Achanta Sharath Kamal settles for sixth position at Asian Cup TT
Jaipur, March 14 (IANS) India’s ace paddler Achanta Sharath Kamal had to settle for the sixth spot after he went down to South Korean Kim Minseok 3-4 in a thriller at the 28th Asian Cup Table Tennis championship on Saturday. In the preceding edition too, Sharath had lost to the Korean to be at the sixth position in Wuhan. Later, World No.2 Xu Xin was stretched by Sharath's conqueror, Japan's Jun Mizutani before the Chinese prevailed 11-7, 11-8, 9-11, 11-6, 7-11, 11-7.
Xin takes on compatriot Fan Zhendong in Sunday's final. The 18-year-old sensation sailed past Tang Peng of Hong Kong 11-3, 12-10, 11-7, 11-9.
In the women's summit clash, Liu Shiwen of China will face Feng Tianwei of Singapore.
It was a little disappointing, but we won the crucial points: Sharath Kamal
The 49th-ranked Sharath may have lost the 5-6 playoff 11-8, 2-11, 17-15, 7-11, 11-9, 9-11, 10-12, but yet again proved that his pre-eminence in India as well as on the world stage was retained. With an impressive result here at the SMS Indoor Stadium on Saturday, he has boosted his qualifying chances for the World Cup to be held later in the year.
"It was a little disappointing, but he won the crucial points that mattered," said Kamal, who at last found a way earlier in the day to overcome his nemesis and world number 15 Gao Ning, disposing him 11-7, 4-11, 11-8, 12-10, 11-5 and assured himself of the sixth position.
"With today's triumph against Gao, I have taken the monkey off my back," said Kamal. This, in a way, was soothing and enabled the Indian ace to put his quarterfinal defeat in the morning to world number five Mizutani behind.”
Mizutani is certainly in a different league?: Sharath Kamal
What made the difference to the two-time Commonwealth Games (CWG) gold winner was the crucial fourth game. He led 3-1 but his opponent was up to the task and surged ahead 10-8. That was when Kamal fought back well to take four straight points.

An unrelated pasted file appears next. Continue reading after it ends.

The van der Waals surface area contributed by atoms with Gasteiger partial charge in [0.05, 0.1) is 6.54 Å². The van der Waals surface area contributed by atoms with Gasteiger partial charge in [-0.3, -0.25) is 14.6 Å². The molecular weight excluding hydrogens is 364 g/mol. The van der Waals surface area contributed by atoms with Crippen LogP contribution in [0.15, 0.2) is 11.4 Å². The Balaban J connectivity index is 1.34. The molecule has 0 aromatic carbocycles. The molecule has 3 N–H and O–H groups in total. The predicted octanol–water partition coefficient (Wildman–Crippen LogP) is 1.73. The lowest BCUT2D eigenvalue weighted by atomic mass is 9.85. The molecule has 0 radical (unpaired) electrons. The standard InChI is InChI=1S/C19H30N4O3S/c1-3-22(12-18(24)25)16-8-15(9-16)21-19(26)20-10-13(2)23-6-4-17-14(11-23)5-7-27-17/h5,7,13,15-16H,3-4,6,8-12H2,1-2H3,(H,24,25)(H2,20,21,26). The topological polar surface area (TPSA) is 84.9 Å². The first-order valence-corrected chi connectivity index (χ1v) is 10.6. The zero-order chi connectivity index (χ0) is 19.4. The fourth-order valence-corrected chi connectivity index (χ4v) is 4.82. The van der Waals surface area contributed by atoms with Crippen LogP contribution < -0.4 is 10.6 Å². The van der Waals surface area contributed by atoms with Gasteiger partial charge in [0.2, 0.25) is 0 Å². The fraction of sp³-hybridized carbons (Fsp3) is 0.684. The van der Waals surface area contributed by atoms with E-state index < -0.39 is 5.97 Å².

The Indian ace was denied a semi-final spot by Mizutani who was simply too fast as he gave Kamal minimal time to exert his powerful forehand top spin.
By Kamal's own admission, he could not have played any better than he did against his superior Japanese opponent who kept attacking from both flanks and he had no convincing answers. He mixed it up well with a variety of serves and hammered winners, both cross-court and down the line, with pinpoint precision as he raced to 11-3, 14-12, 11-2, 11-6 win.
"I don't think I played badly. I would say he was just too good. He is certainly in a different league," said Kamal, who had beaten world number eight and 16 to reach the quarterfinals Friday.
Semi-finals: Xu Xin (Chn) bt Jun Mizutani (Jpn) 11-7, 11-8, 9-11, 11-4, 7-11, 11-5; Fan Zhengdong (Chn) bt Tang Peng (Hkg) 11-3, 12-10, 11-7, 11-9;
Quarterfinals: Xin bt Gao Ning (Sin) 11-7, 11-7, 11-7, 11-4; Mizutani bt Sharath Kamal 11-3, 14-12, 11-2, 11-6; Tang bt Koki Nawa (Jpn) 11-8, 8-11, 6-11, 11-9, 11-8, 12-10; Fan bt Kim Minseok (Kor) 11-3, 11-3, 11-3, 11-6.A
Semifinals: Liu Shiwen (Chn) bt Zhu Yuling (Chn) 11-6, 7-11, 11-7, 9-11, 11-9, 11-6; Feng Tianwei (Sin) bt Ai Fukuhara (Jpn) 10-12, 11-6, 11-4, 11-13, 8-11, 11-6, 11-7;
Quarterfinals: Liu bt Cheng I-Ching (Tpe) 11-4, 11-9, 11-3, 11-5; Zhu bt Kasumi Shikawa (Jpn) 11-4, 11-6, 11-3, 12-10; Fukuhara bt Seo Hyowon (Kor) 11-8, 11-8, 4-11, 11-3, 17-19, 11-5; Feng bt Doo Hoi Kem (Hkg) 7-11, 11-1, 11-7, 4-11, 11-5, 11-4.